Summarize the physiologic effects of insulin.
Insulin is produced by the pancreatic beta
islet cells as a prohormone, which is converted by proteolytic cleavage to
insulin and C peptide. Its metabolism takes place in the liver and kidney.
Normal insulin production approximates 40–50 U/day. Its half-life is measured
Insulin release is stimulated primarily by
glucose and amino acids. Its primary effect on carbohydrate homeo-stasis is to
inhibit hepatic glucose production and drive glucose into skeletal muscle.
Insulin does not affect the transport of glucose into brain or hepatic cells.
Insulin stimulates hepatic glucose storage as glycogen and inhibits lipolysis.
Because diabetics have depleted glycogen stores, proteins must be degraded to
make glucose. Insulin also assists the transport of amino acids into skeletal
muscle. Consequently, insulin deficiency predisposes to protein catabolism.
Insufficient insulin leads to fat breakdown, forming fatty acids and ketones.
Amounts of insulin suffi-cient to prevent lipolysis may not be enough to
prevent hyperglycemia. Therefore, severe hyperglycemia generally accompanies
A 24-hour fast is associated with a mild
insulin defi-ciency and a resultant decrease in peripheral glucose uptake.
Glycogen, protein, and triglyceride synthesis decrease, while the breakdown of
these storage molecules is accelerated. Counter-regulatory hormones play an
impor-tant role in the breakdown of macromolecules. Decreased circulating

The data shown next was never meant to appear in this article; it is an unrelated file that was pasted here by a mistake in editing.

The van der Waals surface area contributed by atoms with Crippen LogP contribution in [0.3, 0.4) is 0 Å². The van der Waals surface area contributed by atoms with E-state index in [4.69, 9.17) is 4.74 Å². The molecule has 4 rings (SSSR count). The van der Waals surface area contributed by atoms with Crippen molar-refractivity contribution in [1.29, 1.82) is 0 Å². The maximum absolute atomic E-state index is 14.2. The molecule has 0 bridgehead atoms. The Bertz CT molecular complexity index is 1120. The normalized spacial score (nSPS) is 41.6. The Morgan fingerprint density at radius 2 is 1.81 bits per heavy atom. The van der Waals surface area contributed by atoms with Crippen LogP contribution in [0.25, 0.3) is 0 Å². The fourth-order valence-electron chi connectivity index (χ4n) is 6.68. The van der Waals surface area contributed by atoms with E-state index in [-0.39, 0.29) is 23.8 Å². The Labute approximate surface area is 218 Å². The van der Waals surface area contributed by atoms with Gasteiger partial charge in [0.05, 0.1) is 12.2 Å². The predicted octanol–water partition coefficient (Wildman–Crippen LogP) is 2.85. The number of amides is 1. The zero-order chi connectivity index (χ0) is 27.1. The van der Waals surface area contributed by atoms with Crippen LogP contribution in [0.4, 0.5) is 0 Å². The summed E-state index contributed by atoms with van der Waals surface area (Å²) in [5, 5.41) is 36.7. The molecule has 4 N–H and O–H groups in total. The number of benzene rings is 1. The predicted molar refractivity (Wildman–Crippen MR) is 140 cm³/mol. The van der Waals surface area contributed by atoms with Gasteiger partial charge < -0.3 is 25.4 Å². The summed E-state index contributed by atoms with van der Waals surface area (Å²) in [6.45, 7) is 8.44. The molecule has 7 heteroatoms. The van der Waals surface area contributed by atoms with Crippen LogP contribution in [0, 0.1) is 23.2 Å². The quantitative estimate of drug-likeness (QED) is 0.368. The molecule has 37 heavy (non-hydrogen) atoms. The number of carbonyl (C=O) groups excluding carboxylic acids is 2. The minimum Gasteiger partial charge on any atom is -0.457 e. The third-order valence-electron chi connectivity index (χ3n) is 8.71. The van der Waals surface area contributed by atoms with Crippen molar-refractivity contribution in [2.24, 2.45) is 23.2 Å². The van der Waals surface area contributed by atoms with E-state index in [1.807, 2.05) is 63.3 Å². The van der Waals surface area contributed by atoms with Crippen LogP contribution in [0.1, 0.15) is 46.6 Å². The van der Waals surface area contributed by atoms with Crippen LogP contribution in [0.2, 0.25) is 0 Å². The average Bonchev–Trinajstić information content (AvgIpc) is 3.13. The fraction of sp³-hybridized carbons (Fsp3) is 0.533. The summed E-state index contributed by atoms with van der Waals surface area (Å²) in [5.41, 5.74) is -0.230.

insulin decreases glucose uptake in insulin-sensitive tissues to spare glucose
for obligate use by the central nervous system (CNS). Hepatic glucose
production is maintained for 12–24 hours by the breakdown of stored glycogen.
Subsequent hepatic glucose production depends on breakdown of peripheral
proteins and fat. In pro-longed fasts, ketone bodies are produced from the
break-down of adipose tissue to provide a substrate that can be metabolized by
Diabetic ketoacidosis (DKA) develops when
severe insulin deficiency is present. It is marked by hyperglycemia, which is a
result of increased hepatic glucose production and decreased peripheral uptake.
Ketone body production occurs in the hepatocyte mitochondria from oxidation of
fatty acids. In contrast to the euinsulinemic fed state, fatty acids freely
enter the mitochondria while fatty acid and triglyceride synthesis are
inhibited. The physiologic derangements of DKA (acidosis, ketonuria, osmotic
diure-sis, and hyperosmolarity) develop from the hyperglycemia and